He explained the painful process of laying off 10 employees, then 11, then being told even those cuts didn’t reach his required budget number. So, he said, he had decided to cut a 12th worker.

“I’ve reached the difficult decision that that employee’s going to be me,” Bailey said, his voice faltering at times. “I will cut my position… I will retire from a job that I dearly loved, for 28 and a half years.”

I don’t know anything about Constable Bailey, but it’s clear from the story that he was well-liked. I wish him well in his retirement.

As the Chron story notes, Bailey was not going to run for re-election in 2012 anyway. Commissioners Court will choose a replacement for him – Bailey will recommend that his chief deputy Phil Sandlin be appointed to fill his unexpired term – and that person will then have the advantage of having been in the office for a few months before being on a ballot. Normally at this time I’d tell you what the partisan numbers for 2008 were in Bailey’s precinct, but I seem to have managed to misplace the original Harris County canvass file that I had, so I can’t. Given that County Commissioner precincts, which include the Constable and JP precincts within them, are due to be redrawn, those numbers wouldn’t have served as more than curiosities anyway. But I knew you’d wonder about that, so there you have it.

“Don’t call me, I won’t call you”

Does anybody use the phone any more?

In the last five years, full-fledged adults have seemingly given up the telephone — land line, mobile, voice mail and all. According to Nielsen Media, even on cellphones, voice spending has been trending downward, with text spending expected to surpass it within three years.

“I literally never use the phone,” Jonathan Adler, the interior designer, told me. (Alas, by phone, but it had to be.) “Sometimes I call my mother on the way to work because she’ll be happy to chitty chat. But I just can’t think of anyone else who’d want to talk to me.” Then again, he doesn’t want to be called, either. “I’ve learned not to press ‘ignore’ on my cellphone because then people know that you’re there.”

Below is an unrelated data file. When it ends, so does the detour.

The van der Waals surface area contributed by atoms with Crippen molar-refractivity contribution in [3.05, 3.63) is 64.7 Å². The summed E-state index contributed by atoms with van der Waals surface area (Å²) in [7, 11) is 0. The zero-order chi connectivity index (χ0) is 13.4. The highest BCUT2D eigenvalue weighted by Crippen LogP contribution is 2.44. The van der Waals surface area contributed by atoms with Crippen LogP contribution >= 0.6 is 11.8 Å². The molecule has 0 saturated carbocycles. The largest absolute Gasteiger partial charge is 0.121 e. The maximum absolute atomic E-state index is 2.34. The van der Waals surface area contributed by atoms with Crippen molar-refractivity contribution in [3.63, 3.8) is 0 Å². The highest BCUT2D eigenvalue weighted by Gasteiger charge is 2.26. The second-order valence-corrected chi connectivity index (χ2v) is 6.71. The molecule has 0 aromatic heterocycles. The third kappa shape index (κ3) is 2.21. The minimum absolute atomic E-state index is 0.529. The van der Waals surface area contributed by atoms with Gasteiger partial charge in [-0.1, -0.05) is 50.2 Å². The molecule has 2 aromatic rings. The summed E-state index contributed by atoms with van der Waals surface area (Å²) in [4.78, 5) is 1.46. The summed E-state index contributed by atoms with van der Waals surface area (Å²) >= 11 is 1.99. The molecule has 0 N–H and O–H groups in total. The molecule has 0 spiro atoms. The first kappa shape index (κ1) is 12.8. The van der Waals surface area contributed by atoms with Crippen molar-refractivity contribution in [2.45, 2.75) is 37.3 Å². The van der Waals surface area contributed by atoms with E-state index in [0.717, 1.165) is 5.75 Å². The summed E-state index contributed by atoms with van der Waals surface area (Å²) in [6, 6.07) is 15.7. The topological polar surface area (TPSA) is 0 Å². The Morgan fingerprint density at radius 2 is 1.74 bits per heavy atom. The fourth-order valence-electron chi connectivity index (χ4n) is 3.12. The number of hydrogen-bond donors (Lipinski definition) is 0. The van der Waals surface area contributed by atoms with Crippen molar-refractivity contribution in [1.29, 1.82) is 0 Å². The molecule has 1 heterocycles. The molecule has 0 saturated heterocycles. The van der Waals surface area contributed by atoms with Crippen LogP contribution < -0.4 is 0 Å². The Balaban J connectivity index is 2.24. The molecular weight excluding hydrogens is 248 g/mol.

“I remember when I was growing up, the rule was, ‘Don’t call anyone after 10 p.m.,’ ” Mr. Adler said. “Now the rule is, ‘Don’t call anyone. Ever.’ ”

Phone calls are rude. Intrusive. Awkward. “Thank you for noticing something that millions of people have failed to notice since the invention of the telephone until just now,” Judith Martin, a k a Miss Manners, said by way of opening our phone conversation. “I’ve been hammering away at this for decades. The telephone has a very rude propensity to interrupt people.”

Though the beast has been somewhat tamed by voice mail and caller ID, the phone caller still insists, Ms. Martin explained, “that we should drop whatever we’re doing and listen to me.”

Even at work, where people once managed to look busy by wearing a headset or constantly parrying calls back and forth via a harried assistant, the offices are silent. The reasons are multifold. Nobody has assistants anymore to handle telecommunications. And in today’s nearly door-free workplaces, unless everyone is on the phone, calls are disruptive and, in a tight warren of cubicles, distressingly public. Does anyone want to hear me detail to the dentist the havoc six-year molars have wreaked on my daughter?

“When I walk around the office, nobody is on the phone,” said Jonathan Burnham, senior vice president and publisher at HarperCollins. The nature of the rare business call has also changed. “Phone calls used to be everything: serious, light, heavy, funny,” Mr. Burnham said. “But now they tend to be things that are very focused. And almost everyone e-mails first and asks, ‘Is it O.K. if I call?’ ”

I do about 90% of my business via email at work. I will admit that I encourage people to email me – I tell them I always have my BlackBerry on me, so they’ll reach me when I’m not at my desk – and generally try to get off the phone when possible. That said, for some things I prefer it. I do a lot of customer troubleshooting, and you just can’t diagnose a problem many times without being able to ask a lot of questions and make clarifications. That’s a lot easier and faster to do on the phone. At home, forget it. The phone is almost never for me, which is fine by me. People who call for me usually call me on my cell nowadays. If you’d asked me five years ago if this is how it would turn out, I wouldn’t have expected it. But there you have it. How much do you use your phone for actual talking these days?